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Two Wall Street titans weigh in on inflation and recession. One says ‘relax, don’t panic’. The other predicts it’s going to get worse

July 21, 2022, 11:52 AM UTC
Blackrock Chairman And CEO Larry Fink
While recession fears shock markets, BlackRock CEO Larry Fink tells people not to panic.
Roy Rochlin—Getty Images

As recession fears stalk markets, the heads of two Wall Street behemoths are giving off contradictory signals.

Goldman Sachs chief executive David Solomon is warning of trouble ahead, urging people to prepare for worsening inflation and an approaching recession.

Solomon, speaking to CNN‘s Poppy Harlow, said people should begin preparing for an environment of higher inflation, adding, “there’s a good chance that we haven’t quite reached the peak yet.”

The odds of a recession are high, especially after the three outsized rate hikes seen this year, Solomon said, noting, “anytime you have high inflation and go through an economic tightening, you wind up having some sort of an economic slowdown.”

But as Solomon flashes warning signs about the state of the economy, BlackRock CEO Larry Fink is taking a very different tack—calling the economic headwinds currently roiling markets “business as usual” for long-term investors.

Speaking on CNBC’s Jim Cramer’s Mad Money on Wednesday, Fink said, “A really famous person called me up, panicking, ‘what should I do, I’ve got to get out, I can’t stand it, I can’t stand it.’ And I said, ‘go on vacation.’”

He recounted telling the person, “If you really can’t stand it, then sell it… But the reality is, we’ve seen this. Inflation is going to be fixed over time. We’re already seeing commodity prices crashing from the highs,” he said.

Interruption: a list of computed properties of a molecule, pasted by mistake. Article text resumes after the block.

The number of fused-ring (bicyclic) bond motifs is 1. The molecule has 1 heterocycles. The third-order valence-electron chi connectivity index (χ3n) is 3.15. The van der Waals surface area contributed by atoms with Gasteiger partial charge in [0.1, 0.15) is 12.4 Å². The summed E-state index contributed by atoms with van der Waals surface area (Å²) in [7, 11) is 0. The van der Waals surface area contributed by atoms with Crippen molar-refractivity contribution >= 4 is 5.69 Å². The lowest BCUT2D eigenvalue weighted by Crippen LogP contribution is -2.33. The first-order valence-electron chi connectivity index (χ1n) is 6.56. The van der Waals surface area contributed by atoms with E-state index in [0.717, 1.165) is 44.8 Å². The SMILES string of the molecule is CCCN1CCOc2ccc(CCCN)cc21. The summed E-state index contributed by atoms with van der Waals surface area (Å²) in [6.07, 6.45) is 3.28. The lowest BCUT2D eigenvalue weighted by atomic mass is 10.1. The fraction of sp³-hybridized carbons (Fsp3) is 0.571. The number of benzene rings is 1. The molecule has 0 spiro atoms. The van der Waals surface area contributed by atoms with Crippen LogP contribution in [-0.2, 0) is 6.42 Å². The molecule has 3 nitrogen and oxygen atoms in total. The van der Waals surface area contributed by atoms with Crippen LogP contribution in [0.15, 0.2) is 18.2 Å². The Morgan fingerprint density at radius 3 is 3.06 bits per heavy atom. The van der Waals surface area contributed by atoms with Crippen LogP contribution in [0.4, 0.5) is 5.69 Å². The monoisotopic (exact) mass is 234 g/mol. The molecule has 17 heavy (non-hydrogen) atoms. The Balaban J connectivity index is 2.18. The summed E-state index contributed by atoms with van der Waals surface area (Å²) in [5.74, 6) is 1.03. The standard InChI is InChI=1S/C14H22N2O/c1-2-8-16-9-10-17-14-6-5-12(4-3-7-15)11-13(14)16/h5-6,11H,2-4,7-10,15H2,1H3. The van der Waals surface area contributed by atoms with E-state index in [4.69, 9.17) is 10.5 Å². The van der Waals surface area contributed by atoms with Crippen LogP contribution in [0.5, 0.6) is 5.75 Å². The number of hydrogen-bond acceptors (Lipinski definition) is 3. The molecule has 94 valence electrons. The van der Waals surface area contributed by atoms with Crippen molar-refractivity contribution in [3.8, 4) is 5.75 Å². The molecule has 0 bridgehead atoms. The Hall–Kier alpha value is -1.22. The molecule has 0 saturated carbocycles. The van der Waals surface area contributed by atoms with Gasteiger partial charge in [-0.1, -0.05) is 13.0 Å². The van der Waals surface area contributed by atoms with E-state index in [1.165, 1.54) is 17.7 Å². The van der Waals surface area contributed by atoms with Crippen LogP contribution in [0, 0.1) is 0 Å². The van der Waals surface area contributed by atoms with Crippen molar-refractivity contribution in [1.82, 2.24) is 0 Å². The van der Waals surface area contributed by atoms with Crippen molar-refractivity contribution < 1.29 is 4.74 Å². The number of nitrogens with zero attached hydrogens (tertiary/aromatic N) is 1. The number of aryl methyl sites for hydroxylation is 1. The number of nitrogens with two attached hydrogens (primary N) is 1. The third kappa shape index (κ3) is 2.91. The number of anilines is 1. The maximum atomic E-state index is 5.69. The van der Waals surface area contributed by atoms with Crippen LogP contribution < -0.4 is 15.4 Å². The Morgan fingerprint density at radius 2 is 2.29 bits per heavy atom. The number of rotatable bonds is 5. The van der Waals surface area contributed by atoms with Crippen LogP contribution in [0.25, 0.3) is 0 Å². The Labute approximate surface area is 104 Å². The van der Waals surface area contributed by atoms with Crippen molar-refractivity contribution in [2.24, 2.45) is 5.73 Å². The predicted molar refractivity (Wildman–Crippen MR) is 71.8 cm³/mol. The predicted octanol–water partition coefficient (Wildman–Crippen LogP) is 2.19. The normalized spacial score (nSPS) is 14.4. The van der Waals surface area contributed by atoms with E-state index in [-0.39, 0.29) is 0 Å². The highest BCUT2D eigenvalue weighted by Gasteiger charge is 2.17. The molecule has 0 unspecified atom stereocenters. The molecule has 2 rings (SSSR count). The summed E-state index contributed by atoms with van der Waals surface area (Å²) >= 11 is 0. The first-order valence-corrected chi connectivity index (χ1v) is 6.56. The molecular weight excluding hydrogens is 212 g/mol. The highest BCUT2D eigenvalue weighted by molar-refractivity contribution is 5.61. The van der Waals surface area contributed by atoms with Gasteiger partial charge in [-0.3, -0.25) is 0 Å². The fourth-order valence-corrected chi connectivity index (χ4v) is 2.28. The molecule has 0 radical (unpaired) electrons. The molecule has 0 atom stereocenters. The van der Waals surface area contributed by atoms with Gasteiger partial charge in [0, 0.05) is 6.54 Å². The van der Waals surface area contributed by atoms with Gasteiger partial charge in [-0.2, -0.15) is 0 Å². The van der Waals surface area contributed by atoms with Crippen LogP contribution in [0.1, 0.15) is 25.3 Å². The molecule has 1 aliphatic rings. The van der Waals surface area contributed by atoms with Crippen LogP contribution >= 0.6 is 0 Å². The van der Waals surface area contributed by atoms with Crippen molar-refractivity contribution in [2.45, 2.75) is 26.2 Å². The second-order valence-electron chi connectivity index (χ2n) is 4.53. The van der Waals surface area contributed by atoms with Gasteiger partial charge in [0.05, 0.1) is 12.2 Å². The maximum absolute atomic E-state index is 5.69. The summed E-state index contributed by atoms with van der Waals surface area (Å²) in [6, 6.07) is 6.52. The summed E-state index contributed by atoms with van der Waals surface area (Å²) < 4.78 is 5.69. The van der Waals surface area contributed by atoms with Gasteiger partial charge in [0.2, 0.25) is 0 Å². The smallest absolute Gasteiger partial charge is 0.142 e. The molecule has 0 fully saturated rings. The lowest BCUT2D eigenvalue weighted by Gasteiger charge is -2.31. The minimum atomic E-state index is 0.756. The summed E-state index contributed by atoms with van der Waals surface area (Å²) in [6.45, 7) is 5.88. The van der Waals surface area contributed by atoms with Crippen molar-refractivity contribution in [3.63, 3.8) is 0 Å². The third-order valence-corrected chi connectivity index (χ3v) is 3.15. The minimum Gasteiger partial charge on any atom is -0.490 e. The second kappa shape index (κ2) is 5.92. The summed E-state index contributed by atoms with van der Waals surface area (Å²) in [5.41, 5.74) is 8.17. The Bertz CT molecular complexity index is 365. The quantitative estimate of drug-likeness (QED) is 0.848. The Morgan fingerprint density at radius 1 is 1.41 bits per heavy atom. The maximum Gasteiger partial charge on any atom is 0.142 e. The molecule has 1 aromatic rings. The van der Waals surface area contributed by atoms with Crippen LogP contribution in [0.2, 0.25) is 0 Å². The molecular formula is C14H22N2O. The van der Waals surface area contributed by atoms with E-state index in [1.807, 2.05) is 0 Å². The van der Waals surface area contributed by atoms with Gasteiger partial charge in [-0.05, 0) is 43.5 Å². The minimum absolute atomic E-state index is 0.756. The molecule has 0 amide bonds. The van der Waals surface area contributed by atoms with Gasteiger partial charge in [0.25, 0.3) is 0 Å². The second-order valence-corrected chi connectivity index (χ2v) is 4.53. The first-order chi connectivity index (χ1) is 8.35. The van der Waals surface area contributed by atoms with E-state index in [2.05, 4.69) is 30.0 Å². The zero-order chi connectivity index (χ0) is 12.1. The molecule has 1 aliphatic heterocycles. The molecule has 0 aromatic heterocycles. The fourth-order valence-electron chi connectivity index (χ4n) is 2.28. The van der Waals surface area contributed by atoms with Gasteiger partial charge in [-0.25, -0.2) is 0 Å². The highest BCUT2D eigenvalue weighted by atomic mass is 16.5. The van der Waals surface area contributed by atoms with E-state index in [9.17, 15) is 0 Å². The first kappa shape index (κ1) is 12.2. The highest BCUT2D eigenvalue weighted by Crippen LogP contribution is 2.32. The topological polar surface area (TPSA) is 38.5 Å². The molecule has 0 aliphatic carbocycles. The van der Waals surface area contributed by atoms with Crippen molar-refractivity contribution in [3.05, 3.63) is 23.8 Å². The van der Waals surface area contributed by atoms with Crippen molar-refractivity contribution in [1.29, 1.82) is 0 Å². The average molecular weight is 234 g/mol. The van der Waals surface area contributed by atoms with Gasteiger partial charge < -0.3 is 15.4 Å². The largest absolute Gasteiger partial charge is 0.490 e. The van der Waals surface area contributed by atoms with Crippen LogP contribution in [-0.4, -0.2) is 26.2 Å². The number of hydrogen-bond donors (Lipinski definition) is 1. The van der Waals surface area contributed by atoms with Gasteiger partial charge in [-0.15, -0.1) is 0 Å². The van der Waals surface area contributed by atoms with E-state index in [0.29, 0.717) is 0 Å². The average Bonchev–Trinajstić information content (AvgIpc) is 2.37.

When asked if persistent inflation, a likely increase in the Fed rate, and the Ukraine war were a threat to the health of the U.S. economy, Fink indicated that these were all “fixable” and that demand has remained unchanged throughout the turmoil.

“The Federal Reserve’s tool is to tighten, and through tightening they limit demand. So is there a risk of a recession? Sure there is. And even if we’re in one, it’s going to be quite mild. The financial foundation of America is as strong today as ever.” he said.

Inflation: entrenched or transitory?

Despite Fink’s rosy outlook, markets are moving with trepidation after the consumer price index shot up more than 9.1% for the month of June, signaling the Fed may be on track for another big interest hike this month.

“Let’s be clear. We do have really elevated inflation. A lot of it is policy generated,” Fink said. The BlackRock CEO has long argued that nationalistic policy-making, like the push to make U.S. industry produce goods domestically and the tightening of legal immigration, has made inflation worse.

But Fink argues that despite rising prices, underlying demand has stayed unchanged and supply is improving. Fink argues commodity prices have dropped since the start of the year and supply chains, which were snarled as the world exited the global pandemic, have improved.

Commodities like copper and lumber, which both soared in 2021, have dropped by 21% and 41% since the start of the year. Even crude oil, which shot above $140 a barrel after the war in Ukraine broke out, has been steadily dropping as traders fear a recession might bring on demand destruction.

However, Goldman Sach’s Solomon doesn’t see inflation coming back down. Solomon said inflation is “definitely not transitory” and is here to stay. Solomon previously said on Goldman’s second-quarter earnings call with investors on Monday that inflation is entrenched in the economy and it may not come down in the second half of the year.

Solomon ended the interview with caution. “I can’t tell you what the world’s going to look like in six months. If the world looks more difficult, we’ll adjust accordingly. We always try to be extremely nimble in how we think about these things,” he said.

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